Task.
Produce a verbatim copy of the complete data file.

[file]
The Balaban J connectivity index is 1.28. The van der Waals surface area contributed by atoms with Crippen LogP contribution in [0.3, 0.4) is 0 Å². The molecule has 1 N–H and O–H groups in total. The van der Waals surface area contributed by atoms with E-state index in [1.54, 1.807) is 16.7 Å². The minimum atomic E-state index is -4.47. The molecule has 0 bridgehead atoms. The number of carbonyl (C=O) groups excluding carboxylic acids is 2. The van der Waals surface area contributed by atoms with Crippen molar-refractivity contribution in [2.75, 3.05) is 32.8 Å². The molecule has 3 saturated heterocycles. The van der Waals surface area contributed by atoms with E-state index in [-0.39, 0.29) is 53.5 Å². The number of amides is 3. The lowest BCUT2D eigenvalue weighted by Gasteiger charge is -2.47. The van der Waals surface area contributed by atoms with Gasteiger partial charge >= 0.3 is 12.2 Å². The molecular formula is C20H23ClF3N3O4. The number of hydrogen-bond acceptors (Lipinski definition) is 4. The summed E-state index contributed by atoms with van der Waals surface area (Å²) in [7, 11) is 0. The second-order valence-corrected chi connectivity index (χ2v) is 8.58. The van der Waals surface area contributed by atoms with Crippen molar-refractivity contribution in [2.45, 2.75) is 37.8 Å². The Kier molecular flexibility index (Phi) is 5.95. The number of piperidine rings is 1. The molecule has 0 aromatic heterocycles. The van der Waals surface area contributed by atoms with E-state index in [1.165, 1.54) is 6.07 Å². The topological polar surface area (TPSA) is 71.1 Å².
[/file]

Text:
The Balaban J connectivity index is 1.28. The van der Waals surface area contributed by atoms with Crippen LogP contribution in [0.3, 0.4) is 0 Å². The molecule has 1 N–H and O–H groups in total. The van der Waals surface area contributed by atoms with E-state index in [1.54, 1.807) is 16.7 Å². The minimum atomic E-state index is -4.47. The molecule has 0 bridgehead atoms. The number of carbonyl (C=O) groups excluding carboxylic acids is 2. The van der Waals surface area contributed by atoms with Crippen molar-refractivity contribution in [2.75, 3.05) is 32.8 Å². The molecule has 3 saturated heterocycles. The van der Waals surface area contributed by atoms with E-state index in [-0.39, 0.29) is 53.5 Å². The number of amides is 3. The lowest BCUT2D eigenvalue weighted by Gasteiger charge is -2.47. The van der Waals surface area contributed by atoms with Gasteiger partial charge >= 0.3 is 12.2 Å². The molecular formula is C20H23ClF3N3O4. The number of hydrogen-bond acceptors (Lipinski definition) is 4. The summed E-state index contributed by atoms with van der Waals surface area (Å²) in [7, 11) is 0. The second-order valence-corrected chi connectivity index (χ2v) is 8.58. The van der Waals surface area contributed by atoms with Crippen molar-refractivity contribution in [2.45, 2.75) is 37.8 Å². The Kier molecular flexibility index (Phi) is 5.95. The number of piperidine rings is 1. The molecule has 0 aromatic heterocycles. The van der Waals surface area contributed by atoms with E-state index in [1.165, 1.54) is 6.07 Å². The topological polar surface area (TPSA) is 71.1 Å².